ExecuteAssembly at offset 58 in file:line:column <filename unknown>:0:0
RunUsersAssembly at offset 43 in file:line:column <filename unknown>:0:0
ThreadStart_Context at offset 102 in file:line:column <filename unknown>:0:0
Run at offset 111 in file:line:column <filename unknown>:0:0
ThreadStart at offset 68 in file:line:column <filename unknown>:0:0

Coordinator
Jan 30, 2010 at 4:39 PM

So, it hangs on PowerOn? In your VI client (the thing that lets you manage snapshots and virtual machines), you should see some events. The first one is a lookup of the virtual machine, caused by the Open command. The second one is a power-on. Does the virtual machine actually power on?

What is the version of your VMWare ESX server?

Next, write a simple 5-line command-line program that has the same behavior and post it here.

Jan 30, 2010 at 10:28 PM
Edited Jan 31, 2010 at 12:08 AM

I think even "hangs" may not be the proper terminology because I don't have to end the application or anything, it just stops running with no errors.  The only reason I know it stops running after that line (VirtualMachine.PowerOn()) is if I put a break point after the line, the debugger won't even fire up because the program just stops running.  However, If I put a break point on that line, the debugger will stop at the break point, it just stops running as soon as I step over or out of the break point.  Also, I don't see any events running for that VM in the VIC and it does not power on.  I would assume this means it's not even running the PowerOn() command or it errors out before it even tries.  As far as writing a 5 line console app, are you referring to the 1st code snippet I wrote in my 1st post?  Thanks again.

Edit:  Do you think this is related to port 443 or a secure connection issue?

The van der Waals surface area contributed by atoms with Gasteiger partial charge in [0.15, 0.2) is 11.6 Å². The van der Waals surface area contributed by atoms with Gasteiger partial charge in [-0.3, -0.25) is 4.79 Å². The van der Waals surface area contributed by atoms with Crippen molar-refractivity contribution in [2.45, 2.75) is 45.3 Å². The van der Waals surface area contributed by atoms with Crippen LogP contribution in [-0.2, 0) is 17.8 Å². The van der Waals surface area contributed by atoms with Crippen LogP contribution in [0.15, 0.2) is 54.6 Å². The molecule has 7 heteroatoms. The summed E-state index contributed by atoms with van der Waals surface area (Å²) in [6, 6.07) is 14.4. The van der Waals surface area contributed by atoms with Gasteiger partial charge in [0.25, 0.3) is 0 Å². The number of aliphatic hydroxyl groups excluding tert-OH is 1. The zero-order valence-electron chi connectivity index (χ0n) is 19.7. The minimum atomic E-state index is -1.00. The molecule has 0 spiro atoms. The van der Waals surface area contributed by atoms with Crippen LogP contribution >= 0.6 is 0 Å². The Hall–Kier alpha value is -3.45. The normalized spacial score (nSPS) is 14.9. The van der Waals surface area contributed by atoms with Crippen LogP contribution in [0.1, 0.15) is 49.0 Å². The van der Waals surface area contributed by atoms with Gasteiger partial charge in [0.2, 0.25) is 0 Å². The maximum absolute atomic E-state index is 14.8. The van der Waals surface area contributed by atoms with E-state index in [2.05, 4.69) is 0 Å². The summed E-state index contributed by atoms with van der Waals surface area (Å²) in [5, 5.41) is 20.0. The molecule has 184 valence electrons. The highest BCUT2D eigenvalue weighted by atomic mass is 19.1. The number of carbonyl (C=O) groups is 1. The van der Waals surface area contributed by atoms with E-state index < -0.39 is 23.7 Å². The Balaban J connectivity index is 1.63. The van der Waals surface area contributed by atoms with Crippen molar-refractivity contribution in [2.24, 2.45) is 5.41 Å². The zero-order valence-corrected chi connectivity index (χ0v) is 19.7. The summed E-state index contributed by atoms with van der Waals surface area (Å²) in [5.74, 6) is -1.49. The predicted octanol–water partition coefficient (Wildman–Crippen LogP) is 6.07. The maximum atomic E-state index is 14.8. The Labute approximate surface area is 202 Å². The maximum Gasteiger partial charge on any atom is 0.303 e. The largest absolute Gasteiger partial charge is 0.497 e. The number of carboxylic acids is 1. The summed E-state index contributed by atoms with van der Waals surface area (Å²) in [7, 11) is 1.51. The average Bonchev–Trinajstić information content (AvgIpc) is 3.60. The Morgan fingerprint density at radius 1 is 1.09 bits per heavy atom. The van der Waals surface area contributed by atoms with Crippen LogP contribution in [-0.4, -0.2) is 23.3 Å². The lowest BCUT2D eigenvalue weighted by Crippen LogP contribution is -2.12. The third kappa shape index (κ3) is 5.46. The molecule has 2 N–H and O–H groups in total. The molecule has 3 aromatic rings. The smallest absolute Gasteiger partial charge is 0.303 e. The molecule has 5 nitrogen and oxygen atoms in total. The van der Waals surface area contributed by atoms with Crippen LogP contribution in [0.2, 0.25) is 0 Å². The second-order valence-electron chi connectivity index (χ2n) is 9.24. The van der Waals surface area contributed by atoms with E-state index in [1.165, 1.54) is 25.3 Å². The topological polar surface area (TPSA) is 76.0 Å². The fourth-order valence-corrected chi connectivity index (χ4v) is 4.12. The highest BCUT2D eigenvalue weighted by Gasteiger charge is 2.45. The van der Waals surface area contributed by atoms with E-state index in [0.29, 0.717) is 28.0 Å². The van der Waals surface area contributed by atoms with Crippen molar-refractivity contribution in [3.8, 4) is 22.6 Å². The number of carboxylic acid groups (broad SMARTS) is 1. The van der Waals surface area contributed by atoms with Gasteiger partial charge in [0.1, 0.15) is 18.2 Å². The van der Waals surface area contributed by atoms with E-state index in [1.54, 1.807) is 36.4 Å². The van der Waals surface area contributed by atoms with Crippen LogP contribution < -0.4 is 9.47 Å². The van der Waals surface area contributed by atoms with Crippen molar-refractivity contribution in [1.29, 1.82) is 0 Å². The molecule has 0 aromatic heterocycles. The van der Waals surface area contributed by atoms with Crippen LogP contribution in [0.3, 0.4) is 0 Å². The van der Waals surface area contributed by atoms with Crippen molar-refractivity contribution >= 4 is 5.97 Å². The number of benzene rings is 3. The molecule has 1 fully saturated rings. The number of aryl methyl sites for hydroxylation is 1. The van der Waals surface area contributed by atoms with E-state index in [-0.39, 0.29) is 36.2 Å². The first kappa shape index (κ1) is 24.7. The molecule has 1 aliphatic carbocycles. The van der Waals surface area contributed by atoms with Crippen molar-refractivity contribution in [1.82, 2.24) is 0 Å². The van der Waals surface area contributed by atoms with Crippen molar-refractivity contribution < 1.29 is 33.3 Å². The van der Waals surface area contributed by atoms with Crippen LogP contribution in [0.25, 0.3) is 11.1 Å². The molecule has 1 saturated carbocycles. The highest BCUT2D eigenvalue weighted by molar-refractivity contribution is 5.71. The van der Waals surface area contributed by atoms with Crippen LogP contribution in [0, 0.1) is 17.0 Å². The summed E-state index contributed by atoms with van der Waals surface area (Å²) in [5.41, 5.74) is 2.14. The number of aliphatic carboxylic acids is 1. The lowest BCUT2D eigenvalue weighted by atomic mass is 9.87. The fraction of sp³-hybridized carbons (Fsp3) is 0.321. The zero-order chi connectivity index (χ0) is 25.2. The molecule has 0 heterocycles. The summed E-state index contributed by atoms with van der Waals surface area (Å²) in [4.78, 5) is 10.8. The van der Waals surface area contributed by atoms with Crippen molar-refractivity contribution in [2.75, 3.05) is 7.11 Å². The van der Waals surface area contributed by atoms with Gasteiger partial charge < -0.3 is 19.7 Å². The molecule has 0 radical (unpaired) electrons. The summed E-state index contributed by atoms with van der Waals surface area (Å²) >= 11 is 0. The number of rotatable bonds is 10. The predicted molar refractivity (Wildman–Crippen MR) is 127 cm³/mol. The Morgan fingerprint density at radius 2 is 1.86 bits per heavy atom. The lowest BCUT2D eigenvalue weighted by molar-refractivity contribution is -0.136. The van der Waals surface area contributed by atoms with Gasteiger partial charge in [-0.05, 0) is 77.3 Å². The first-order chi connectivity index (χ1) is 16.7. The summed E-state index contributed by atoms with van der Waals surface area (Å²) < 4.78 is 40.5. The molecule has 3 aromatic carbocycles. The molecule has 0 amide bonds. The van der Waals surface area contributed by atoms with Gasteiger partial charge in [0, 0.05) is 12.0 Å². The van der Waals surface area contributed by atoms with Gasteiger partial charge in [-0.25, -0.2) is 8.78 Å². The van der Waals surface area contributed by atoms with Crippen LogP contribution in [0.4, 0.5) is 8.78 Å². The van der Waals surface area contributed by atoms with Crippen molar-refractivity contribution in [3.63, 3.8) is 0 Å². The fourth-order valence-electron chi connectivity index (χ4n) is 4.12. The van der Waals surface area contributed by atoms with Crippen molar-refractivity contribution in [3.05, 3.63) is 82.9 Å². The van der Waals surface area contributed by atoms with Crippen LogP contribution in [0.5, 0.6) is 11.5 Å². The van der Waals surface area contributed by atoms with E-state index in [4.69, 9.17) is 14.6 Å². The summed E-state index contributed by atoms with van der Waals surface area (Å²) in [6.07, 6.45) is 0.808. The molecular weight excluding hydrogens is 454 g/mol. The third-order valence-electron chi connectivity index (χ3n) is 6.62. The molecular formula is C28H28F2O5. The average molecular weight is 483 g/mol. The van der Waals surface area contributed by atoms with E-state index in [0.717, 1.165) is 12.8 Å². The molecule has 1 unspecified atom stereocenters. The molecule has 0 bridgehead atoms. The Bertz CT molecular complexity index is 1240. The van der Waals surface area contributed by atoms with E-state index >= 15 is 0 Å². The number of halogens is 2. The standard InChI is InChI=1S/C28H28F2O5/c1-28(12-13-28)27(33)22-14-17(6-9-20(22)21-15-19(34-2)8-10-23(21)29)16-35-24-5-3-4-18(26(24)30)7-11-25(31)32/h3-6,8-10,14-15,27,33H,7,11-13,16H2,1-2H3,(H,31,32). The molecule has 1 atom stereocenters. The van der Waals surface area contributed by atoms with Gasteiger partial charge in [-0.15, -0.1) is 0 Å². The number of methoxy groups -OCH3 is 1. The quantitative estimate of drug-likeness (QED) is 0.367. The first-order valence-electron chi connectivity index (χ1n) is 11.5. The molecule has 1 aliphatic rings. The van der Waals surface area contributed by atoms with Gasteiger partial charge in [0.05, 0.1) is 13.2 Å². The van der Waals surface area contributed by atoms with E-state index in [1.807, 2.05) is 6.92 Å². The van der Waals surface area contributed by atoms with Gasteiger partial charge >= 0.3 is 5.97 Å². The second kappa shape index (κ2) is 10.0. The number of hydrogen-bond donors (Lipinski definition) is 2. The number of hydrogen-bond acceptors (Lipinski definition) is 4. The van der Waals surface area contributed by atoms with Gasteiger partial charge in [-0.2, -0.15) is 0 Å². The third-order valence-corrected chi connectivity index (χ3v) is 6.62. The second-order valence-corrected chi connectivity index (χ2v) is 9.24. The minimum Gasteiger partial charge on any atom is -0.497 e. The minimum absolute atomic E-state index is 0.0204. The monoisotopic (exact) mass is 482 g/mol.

Coordinator
Jan 31, 2010 at 12:22 AM

I don't know. There's nothing here except "it doesn't work". There's nothing magical about an ESX host - and if you have a VI client working with it, i don't see why this code wouldn't. Maybe try the VixCOM forum.

Feb 1, 2010 at 9:14 PM

I was finally able to find something in the event details on that VM that gave me some new information.  The first event says "Virtual Machine is starting" and the next one down says, "Could not power on VM : Admission check failed for memory resource".  I did some searching on the internet and most people who were getting this had very low end machines trying to run multiple VM's and they had to lower the amount of resources each VM used before they could power them on.  However, each of of our hosts has 16GB of RAM with 2 quad core procs and there really aren't that many VM's running at the moment.  Also, I am able to manually power that machine on without any problem.  Have you ever seen that before?

 

Coordinator
Feb 1, 2010 at 11:04 PM

Never seen this. You should ask someone at VMWare, sorry.

Feb 1, 2010 at 11:12 PM

No problem, I appreciate your help up to this point.

 

Coordinator
Feb 8, 2010 at 2:00 PM

Looks like your thread on the VMWare forum had a solution!

Feb 8, 2010 at 4:01 PM

Yes, it certainly did.  Thanks again for your help.